A new edition of a crucial title

Since the original edition of Store Wars was published in 1995, much has changed in the fast-moving consumer goods (FMCG) industry, both for manufacturers and retailers.

Many iconic brand companies, such as Gillette and Cadbury, have lost their independence, swallowed up by bigger players, who see size as crucial in dealing with another of the major changes: gigantic retailers. Wal-Mart’s 1995 sales of $93 billion more than quadrupled to a staggering $405 billion in 2010, with $100 billion coming from outside the United States.

This leads to another massive change in the FMCG industry: the rise of emerging markets such as Russia, China, India and Brazil, which have been, and still are, a modern-day Klondike gold-rush for FMCG players, where fortunes can be made and lost. The rapid development of such markets is the prime reason behind global retail sales space more than trebling from 40 million m2 in 2001 to 130 million in 2011.

Many of the tools used by both manufacturers and retailers in 1995 now have dramatically different levels of potency. Television advertising, the mainstay of the branded manufacturer, can now no longer be relied upon to drive retail listings; instead, marketing budgets have been moving to the Internet and social media. Private label, an almost insignificant factor in 1995, has ascended to undreamt-of heights and is the cornerstone of virtually every major retailer’s strategy, in some cases over 50% of their sales.

Behind the tools, the information war has swung decisively in favour of the retailer as the combination of product scanning with loyalty cards has given the retailer almost perfect buying information at the level of individual shoppers.

The purpose of this second edition is to come to the aid of FMCG professionals, both manufacturers and retailers, to put into context and perspective the key events and changes which have taken place within their industry since the mid-1990s. This book will also be invaluable to academics and students who wish to better understand the shifting dynamics within the FMCG, retail and consumer-facing industries.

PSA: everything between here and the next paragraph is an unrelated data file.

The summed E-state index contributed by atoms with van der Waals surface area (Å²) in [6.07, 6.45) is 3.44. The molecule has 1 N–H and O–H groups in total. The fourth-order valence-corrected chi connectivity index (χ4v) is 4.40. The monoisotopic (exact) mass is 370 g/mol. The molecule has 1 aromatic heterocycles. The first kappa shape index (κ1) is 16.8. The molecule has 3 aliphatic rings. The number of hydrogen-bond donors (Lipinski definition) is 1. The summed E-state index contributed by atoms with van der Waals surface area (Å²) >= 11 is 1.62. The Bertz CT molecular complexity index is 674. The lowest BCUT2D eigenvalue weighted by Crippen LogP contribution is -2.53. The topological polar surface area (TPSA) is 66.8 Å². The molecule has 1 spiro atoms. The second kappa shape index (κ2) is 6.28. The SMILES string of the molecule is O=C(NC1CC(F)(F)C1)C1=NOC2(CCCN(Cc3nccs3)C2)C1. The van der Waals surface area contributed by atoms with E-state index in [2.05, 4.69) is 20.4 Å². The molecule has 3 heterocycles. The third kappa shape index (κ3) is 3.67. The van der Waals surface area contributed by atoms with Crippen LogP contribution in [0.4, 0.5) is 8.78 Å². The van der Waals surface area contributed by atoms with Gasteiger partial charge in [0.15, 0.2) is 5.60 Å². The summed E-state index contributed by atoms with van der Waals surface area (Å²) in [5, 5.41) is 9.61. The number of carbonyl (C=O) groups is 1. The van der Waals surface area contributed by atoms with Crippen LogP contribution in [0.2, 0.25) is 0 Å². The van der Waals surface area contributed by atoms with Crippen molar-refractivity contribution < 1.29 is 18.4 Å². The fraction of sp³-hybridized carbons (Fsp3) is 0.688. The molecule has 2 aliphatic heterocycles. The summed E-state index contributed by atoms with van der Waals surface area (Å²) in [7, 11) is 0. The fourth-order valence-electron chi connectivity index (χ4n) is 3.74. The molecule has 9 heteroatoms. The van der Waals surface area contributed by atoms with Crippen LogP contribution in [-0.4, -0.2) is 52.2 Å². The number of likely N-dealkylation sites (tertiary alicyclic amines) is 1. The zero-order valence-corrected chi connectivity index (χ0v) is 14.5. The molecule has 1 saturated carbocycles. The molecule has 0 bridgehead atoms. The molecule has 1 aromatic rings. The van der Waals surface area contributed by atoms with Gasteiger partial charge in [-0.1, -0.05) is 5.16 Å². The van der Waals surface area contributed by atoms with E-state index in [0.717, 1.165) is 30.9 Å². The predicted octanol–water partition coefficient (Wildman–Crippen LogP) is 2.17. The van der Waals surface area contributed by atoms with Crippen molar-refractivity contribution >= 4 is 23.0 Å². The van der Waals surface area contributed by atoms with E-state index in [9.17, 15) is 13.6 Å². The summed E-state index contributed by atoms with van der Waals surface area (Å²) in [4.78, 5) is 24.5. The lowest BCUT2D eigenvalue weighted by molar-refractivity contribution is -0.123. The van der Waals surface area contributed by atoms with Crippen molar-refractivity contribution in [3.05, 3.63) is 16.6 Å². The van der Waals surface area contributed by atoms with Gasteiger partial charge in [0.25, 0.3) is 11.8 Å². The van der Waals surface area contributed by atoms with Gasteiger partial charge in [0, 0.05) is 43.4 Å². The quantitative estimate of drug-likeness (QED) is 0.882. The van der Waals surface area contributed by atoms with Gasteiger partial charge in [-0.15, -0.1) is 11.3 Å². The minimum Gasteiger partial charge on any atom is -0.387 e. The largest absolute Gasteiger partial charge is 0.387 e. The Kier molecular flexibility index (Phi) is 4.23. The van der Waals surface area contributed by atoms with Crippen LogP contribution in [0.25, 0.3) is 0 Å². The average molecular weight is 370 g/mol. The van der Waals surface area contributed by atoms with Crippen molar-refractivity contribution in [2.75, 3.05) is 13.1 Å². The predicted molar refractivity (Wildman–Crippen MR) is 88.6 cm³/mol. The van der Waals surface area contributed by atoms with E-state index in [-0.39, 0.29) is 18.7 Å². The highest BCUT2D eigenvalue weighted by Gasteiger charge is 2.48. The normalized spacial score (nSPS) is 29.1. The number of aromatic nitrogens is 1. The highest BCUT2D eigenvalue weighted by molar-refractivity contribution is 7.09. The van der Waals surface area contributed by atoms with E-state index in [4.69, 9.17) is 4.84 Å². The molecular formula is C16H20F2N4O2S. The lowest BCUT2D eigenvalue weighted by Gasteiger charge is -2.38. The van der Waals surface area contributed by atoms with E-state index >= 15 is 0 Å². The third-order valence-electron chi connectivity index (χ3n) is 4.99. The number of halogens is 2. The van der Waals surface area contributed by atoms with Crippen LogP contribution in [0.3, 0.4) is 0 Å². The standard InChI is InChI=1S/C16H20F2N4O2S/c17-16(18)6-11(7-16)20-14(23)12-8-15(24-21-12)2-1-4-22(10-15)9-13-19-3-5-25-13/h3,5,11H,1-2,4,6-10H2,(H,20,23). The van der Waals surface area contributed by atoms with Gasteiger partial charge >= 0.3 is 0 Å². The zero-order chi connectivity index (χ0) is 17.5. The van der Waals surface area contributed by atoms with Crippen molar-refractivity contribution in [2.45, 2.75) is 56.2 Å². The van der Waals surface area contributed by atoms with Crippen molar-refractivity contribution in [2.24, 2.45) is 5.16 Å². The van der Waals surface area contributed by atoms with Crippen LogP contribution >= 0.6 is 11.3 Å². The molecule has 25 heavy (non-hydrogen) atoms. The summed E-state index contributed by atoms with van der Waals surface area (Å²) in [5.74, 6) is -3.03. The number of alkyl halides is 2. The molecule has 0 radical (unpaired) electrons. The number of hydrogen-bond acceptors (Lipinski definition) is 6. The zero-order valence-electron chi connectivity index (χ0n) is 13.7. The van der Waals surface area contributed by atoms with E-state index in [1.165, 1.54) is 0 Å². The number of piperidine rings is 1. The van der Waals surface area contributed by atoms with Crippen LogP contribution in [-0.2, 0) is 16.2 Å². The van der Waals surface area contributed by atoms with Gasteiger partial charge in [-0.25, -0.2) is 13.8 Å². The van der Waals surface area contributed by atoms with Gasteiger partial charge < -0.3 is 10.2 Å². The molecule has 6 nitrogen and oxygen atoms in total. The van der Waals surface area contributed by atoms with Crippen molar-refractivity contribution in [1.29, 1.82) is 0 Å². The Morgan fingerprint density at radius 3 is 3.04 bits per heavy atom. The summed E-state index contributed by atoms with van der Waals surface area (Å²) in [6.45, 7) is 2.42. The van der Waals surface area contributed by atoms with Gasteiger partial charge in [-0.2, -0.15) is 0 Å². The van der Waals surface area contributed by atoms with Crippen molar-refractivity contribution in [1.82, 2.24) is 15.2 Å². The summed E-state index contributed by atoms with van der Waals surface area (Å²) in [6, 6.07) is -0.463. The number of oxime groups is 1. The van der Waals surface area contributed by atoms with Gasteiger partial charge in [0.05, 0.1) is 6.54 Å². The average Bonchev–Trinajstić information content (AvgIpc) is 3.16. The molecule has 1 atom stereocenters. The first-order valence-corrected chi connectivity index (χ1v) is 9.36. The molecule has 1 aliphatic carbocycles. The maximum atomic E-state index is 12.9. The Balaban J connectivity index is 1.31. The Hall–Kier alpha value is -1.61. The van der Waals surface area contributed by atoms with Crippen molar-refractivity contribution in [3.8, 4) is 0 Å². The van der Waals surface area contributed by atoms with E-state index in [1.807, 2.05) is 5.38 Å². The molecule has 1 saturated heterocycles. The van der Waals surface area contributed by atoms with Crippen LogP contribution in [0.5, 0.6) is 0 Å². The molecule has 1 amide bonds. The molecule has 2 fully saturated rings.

We shall see that much has changed at the operational level, and we will dig deeper to uncover and highlight the underlying strategic factors of these changes, while demonstrating how they should now be applied in the new reality of the twenty-first century. With over 100 examples and case studies from dozens of markets, we present the most comprehensive insight into the modern-day FMCG industry.

taken from the introduction to the new edition

Going for Gold

As the Olympic Games get underway in London, millions of viewers from every country on Earth will be glued to their TV screens urging on their team. But for the sponsors of the XXX Olympiad, it’s the battle for consumers which will be occupying them just as much as the competition for sporting success – and perhaps even more so.

Never in the history of the Games has so much been invested in corporate sponsorship. Lucrative deals struck with the London organizing committee by some of the world’s best known brands are expected to boost sales on an unprecedented scale during the coming weeks and months, with Top Olympic Partners such as Coca-Cola, P&G and Visa sinking hundreds of millions of dollars into the Games for a four-year commitment they hope will see a massive return.

It’s not a new idea – what ever is? In fact Coca-Cola have been an investor in the Olympics since 1928, and McDonald’s since 1974. What has changed in the last half-century is simply the scale. The same is true for that essential partner in marketing – broadcast media. Although the 1936 Berlin Olympics were the first to be televised, it was the BBC who paid 1000 guineas (£1050) in 1948 to become the first official broadcaster. But of course,  the numbers game has changed exponentially: it’s estimated that half a million people watched the 1948 London Olympics on TV; for the Beijing Games of 2008, the British audience alone topped 41.1 million  – including those watching on the Internet.

In Britain, sponsors and the organizing committee have gone to extraordinary lengths to clamp down on infringements on intellectual copyright, which extend from the slogan ‘London 2012′  to the Olympic rings themselves. Stories abound of shop displays being confiscated, and a ban on some clothing designs in order to prevent ‘brand hijacking’. Even Lord Sebastian Coe, who is in charge of the committee, has been confused, unsure whether spectators can enter the stadium wearing the logos of non-sponsors. And in a survey yesterday, it was reported that most Britons aren’t fully aware of who the official sponsors are.